The funding was made possible when the US declared wind support units “vessels of national interest” in 2022.
“We’re still in the process,” Neuberth said. “It’s taken a bit longer than expected. But MarAd is facing the same pressures as other lenders. The longest CTV charter available right now is five years. They’ve seen others step out of projects.”
A later panel featured the OSV owners, and this seemed a way to end the forum on a high note — “laissez le bon temps rouler,” as the New Orleans locals like to say.
Despite earnings flipping positive for companies such as New York-listed Tidewater in 2023 as the recovery continued from the market collapse between 2014 and 2017, executives’ enthusiasm seemed tempered.
“This industry has been through so much over the past eight years,” Tidewater chief executive Quintin Kneen said. “Demand is as high as it’s been in seven years. Hell, we might even get our cost of capital back for the next two years.”
Much of the restraint centred on the reality that even in a strong market, owners see little way to finance newbuildings to refresh a quickly ageing fleet.
Among the limiting factors:
- Banks still have fresh memories of getting burned in the market collapse, which plunged several owners into bankruptcy;
- Many financiers have a problem lending into the oil-gas sector for reasons related to environmental, social and corporate governance (ESG) pressures;
- Newbuilding costs continue to escalate;
- Customers in the energy sector are not willing to step up with the kind of long-term contracts that would support newbuilding prices, nor will they pay up for greener propulsion systems.
“Nobody’s earning enough money today to justify replacement of a vessel,” Kneen said.
Peter Laborde, managing member of Laborde Marine Management, said: “When you’re building a new vessel, you have to factor in that there’s going to be a downturn while you’re still trying to pay for that boat. Hence why lenders won’t lend to our sector. We just went through that.”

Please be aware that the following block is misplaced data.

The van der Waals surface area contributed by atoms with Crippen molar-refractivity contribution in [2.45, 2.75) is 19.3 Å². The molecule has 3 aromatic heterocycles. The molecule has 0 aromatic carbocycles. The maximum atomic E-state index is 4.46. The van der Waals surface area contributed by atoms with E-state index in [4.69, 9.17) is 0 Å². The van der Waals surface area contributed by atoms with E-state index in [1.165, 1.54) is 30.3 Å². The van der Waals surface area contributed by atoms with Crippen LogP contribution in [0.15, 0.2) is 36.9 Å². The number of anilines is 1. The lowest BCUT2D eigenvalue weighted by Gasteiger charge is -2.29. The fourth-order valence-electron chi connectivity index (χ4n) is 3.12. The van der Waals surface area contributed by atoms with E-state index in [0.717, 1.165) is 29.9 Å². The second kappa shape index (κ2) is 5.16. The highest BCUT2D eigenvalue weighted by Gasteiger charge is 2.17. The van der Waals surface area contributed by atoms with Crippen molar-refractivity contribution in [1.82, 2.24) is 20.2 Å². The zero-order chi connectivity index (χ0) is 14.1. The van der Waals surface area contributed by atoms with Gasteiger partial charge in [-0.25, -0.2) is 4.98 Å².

Bob Gwinn, president of Harvey Gulf International Marine, was more optimistic than Laborde that the financing standoff eventually will be broken as customers baulk at the advanced fleet age.
“An oil company will give us a big contract to phase them out,” Gwinn said. “For a $140m or $150m boat, you need a 10 or 15-year contract to bail those out. It will have to happen at some point, but it’s probably a few years away.”
For all the old-age, new-age dynamic between the two sectors, they are also linked, as OSV owners potentially can supply the wind crowd with their needed tonnage. It’s just not happening yet — at least not much — given the economics.
Hornbeck Offshore Services already has plans to convert one OSV into a service operation vessel (SOV) for the wind sector and says it has other candidates in its fleet.
Kneen said Tidewater already has “a couple” operating off the north-east US.
Harvey has checked out the market but has not found the right terms.
“They’ve told us, ‘quit quoting us US oil firm prices, we need wind-farm prices’,” Gwinn said. “But we’ll all have boats up there one of these days.”